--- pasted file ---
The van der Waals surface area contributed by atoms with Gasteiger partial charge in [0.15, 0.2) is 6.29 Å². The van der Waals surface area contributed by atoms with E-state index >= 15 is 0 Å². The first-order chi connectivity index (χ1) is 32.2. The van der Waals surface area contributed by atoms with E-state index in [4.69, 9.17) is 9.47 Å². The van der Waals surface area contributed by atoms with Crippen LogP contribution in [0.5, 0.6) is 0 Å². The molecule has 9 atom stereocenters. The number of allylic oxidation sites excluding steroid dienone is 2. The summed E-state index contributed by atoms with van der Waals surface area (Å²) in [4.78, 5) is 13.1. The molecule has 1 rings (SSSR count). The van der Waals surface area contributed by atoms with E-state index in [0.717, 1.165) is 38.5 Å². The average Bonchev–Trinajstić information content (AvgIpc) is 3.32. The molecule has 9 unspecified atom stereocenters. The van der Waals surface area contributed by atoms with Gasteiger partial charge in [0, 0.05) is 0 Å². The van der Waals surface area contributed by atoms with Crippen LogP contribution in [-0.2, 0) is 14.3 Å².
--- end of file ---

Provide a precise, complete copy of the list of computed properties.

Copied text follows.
The van der Waals surface area contributed by atoms with Gasteiger partial charge in [0.15, 0.2) is 6.29 Å². The van der Waals surface area contributed by atoms with E-state index >= 15 is 0 Å². The first-order chi connectivity index (χ1) is 32.2. The van der Waals surface area contributed by atoms with E-state index in [4.69, 9.17) is 9.47 Å². The van der Waals surface area contributed by atoms with Crippen LogP contribution in [0.5, 0.6) is 0 Å². The molecule has 9 atom stereocenters. The number of allylic oxidation sites excluding steroid dienone is 2. The summed E-state index contributed by atoms with van der Waals surface area (Å²) in [4.78, 5) is 13.1. The molecule has 1 rings (SSSR count). The van der Waals surface area contributed by atoms with E-state index in [0.717, 1.165) is 38.5 Å². The average Bonchev–Trinajstić information content (AvgIpc) is 3.32. The molecule has 9 unspecified atom stereocenters. The van der Waals surface area contributed by atoms with Gasteiger partial charge in [0, 0.05) is 0 Å². The van der Waals surface area contributed by atoms with Crippen LogP contribution in [-0.2, 0) is 14.3 Å².